The Great Commission is a call to make disciples of all peoples, including those next door if they are willing to listen. It is not enough to lead someone to salvation and then leave them to carry on as best they can by their own devices. The Great Commission is not fulfilled until there is a disciplined body able to function as a body, not merely a collection of disconnected body parts.

Don’t get me wrong, I am not trying to paint a picture of a group of mindless zombies led by a dominating leader. Jesus Christ is the only Lord and Shepherd of the church. Yet He has called for the establishment of a servant leadership to watch over the spiritual health and growth of each assembly.

I mentioned moderation. It is listed as part of the fruit of the Spirit and is not something that can be taught. Yet it seems that we need to be taught the need for moderation. Part of the whole life of discipleship is learning how to relate to one another in a way that is supportive and encouraging for all and will maintain a purity of faith and life. This is what our Lord and Shepherd expects of us and the better we come to know Him, the better we will be able to relate to one another.

Evidences of the Resurrection

People despise Christian faith.  They hate it, and are afraid that it may be true. – Blaise Pascal

Unbelievers say that the disciples stole Jesus’ body and lied about the resurrection to save face.  How believable is that?  How long would the disciples have kept up that fiction, if it was a fiction, when they were being hunted down and killed for their testimony?  All the arguments against the historical reality of the Resurrection bear that same taint of desperately wanting not to believe.

The gospels are reliable historical documents.  Sceptics do not dispute the existence of the people and places mentioned, or the time in which the recorded events occurred.  The existence of four gospels is also persuasive evidence that the writers are describing historical facts.  There are enough differences in the details recorded by each writer to eliminate the possibility that they simply copied from each other.  Yet the similarities are so striking that it is evident that they are each describing something that really happened.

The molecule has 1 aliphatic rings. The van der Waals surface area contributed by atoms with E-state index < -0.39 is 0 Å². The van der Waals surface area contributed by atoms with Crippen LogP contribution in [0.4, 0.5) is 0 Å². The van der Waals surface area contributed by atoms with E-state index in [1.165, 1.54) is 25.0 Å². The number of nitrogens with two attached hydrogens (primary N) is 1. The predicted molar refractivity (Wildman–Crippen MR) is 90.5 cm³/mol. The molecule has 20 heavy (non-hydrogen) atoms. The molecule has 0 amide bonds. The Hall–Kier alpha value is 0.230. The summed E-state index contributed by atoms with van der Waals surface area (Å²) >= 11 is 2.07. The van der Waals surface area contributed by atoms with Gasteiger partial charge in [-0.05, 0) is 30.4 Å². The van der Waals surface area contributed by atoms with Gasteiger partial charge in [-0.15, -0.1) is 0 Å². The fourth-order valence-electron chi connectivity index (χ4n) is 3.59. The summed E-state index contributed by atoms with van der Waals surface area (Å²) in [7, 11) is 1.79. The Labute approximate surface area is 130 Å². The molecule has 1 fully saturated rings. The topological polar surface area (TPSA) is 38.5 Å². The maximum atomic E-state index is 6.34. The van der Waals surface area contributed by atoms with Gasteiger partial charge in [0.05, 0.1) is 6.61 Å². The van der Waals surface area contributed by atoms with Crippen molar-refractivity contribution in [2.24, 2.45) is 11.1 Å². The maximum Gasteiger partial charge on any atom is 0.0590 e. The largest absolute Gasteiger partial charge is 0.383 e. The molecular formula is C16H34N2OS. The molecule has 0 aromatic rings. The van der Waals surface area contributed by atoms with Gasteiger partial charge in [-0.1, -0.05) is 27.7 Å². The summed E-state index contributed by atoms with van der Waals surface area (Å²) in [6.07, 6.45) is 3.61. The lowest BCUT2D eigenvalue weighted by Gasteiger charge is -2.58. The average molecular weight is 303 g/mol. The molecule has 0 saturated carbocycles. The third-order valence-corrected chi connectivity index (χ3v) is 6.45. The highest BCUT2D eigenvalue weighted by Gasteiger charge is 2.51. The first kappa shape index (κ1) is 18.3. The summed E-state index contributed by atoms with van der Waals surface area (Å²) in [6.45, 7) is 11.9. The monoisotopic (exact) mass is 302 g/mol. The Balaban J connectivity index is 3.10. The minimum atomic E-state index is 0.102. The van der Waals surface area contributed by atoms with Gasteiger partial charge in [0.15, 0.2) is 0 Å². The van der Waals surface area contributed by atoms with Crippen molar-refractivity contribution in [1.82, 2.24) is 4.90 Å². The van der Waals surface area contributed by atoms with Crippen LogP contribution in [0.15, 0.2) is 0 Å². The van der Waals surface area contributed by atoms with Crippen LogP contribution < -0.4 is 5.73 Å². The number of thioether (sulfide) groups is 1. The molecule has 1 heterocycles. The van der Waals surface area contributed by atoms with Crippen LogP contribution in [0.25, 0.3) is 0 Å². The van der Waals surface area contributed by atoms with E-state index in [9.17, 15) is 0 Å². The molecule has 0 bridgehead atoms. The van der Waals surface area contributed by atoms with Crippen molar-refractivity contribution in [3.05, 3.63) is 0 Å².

Each gospel writer states that a woman, or a group of women, was the first person to arrive at the tomb on the first day of the week.  John mentions only Mary Magdalene, Mark mentions Mary Magdalene, Mary the mother of James, and Salome, Matthew mentions Mary Magdalen and “the other Mary”, Luke mentions Mary Magdalene, Joanna, Mary the mother of James and “other women”.  There is no disagreement here, simply each one writing the facts that were known to him.

This is strong evidence that they were telling the truth.  In that era, and for most of history since then, the testimony of a woman was not deemed worthy of belief, they could not testify in court.  If the writers were making up a story about the resurrection, they would not have placed women at the tomb before any man.  Writers of that era had no way of knowing that two thousand years later no one would consider it remarkable that women were the first witnesses.

The empty tomb was a huge scandal for both the Roman authorities and the Jewish leaders.  They were aware that Jesus had said He would rise again.  They would have spared no effort to find His body.  The fact that it was not found is strong evidence that there was no body to be found.  He had indeed risen.

In 1 Corinthians 15:5-8, the apostle Paul lists the many persons to whom Jesus appeared after the resurrection, the majority of whom were still alive at the time he wrote.  Despite enormous persecution, there is no evidence that any of those witnesses ever denied that they had seen the risen Lord.

The most compelling evidence is the transformation of the disciples.  All fled when Jesus was arrested.  Peter denied his Lord three times.  The disciples on the road to Emmaus felt like it was all over.  Yet a few years later it is said that they have turned the world upside down (Acts 17:5).

Can there be any other explanation but that these discouraged and demoralized disciples actually met their risen Lord?  That He would meet with them in a locked room without opening the door, yet broke bread with them, cooked fish for them and ate with them?  That He showed them the wounds in his hands, his feet, his side and invited them to touch Him?  That he gave them a commission, telling them “All power is given unto me in heaven and on earth.”  And they believed Him.

%d bloggers like this: